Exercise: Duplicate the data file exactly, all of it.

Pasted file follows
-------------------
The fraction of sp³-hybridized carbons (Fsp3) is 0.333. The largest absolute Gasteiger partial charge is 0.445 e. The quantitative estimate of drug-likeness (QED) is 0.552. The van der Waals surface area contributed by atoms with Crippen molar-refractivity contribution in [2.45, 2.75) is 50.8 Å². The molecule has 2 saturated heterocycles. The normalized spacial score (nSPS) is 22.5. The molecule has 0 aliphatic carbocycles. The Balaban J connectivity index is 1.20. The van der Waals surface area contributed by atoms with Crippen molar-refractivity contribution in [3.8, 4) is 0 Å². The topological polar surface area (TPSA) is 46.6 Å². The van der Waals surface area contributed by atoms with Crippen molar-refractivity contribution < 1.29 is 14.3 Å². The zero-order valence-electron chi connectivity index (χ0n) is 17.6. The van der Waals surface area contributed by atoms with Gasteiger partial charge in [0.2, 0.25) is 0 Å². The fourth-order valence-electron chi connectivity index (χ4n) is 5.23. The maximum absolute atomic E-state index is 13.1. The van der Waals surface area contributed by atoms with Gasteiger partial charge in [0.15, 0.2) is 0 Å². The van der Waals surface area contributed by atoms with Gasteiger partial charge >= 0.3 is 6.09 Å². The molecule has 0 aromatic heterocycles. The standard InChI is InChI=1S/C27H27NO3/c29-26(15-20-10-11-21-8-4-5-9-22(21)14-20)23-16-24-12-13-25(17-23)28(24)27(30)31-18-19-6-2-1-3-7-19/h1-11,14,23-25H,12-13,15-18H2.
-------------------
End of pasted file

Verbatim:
The fraction of sp³-hybridized carbons (Fsp3) is 0.333. The largest absolute Gasteiger partial charge is 0.445 e. The quantitative estimate of drug-likeness (QED) is 0.552. The van der Waals surface area contributed by atoms with Crippen molar-refractivity contribution in [2.45, 2.75) is 50.8 Å². The molecule has 2 saturated heterocycles. The normalized spacial score (nSPS) is 22.5. The molecule has 0 aliphatic carbocycles. The Balaban J connectivity index is 1.20. The van der Waals surface area contributed by atoms with Crippen molar-refractivity contribution in [3.8, 4) is 0 Å². The topological polar surface area (TPSA) is 46.6 Å². The van der Waals surface area contributed by atoms with Crippen molar-refractivity contribution < 1.29 is 14.3 Å². The zero-order valence-electron chi connectivity index (χ0n) is 17.6. The van der Waals surface area contributed by atoms with Gasteiger partial charge in [0.2, 0.25) is 0 Å². The fourth-order valence-electron chi connectivity index (χ4n) is 5.23. The maximum absolute atomic E-state index is 13.1. The van der Waals surface area contributed by atoms with Gasteiger partial charge in [0.15, 0.2) is 0 Å². The van der Waals surface area contributed by atoms with Gasteiger partial charge >= 0.3 is 6.09 Å². The molecule has 0 aromatic heterocycles. The standard InChI is InChI=1S/C27H27NO3/c29-26(15-20-10-11-21-8-4-5-9-22(21)14-20)23-16-24-12-13-25(17-23)28(24)27(30)31-18-19-6-2-1-3-7-19/h1-11,14,23-25H,12-13,15-18H2.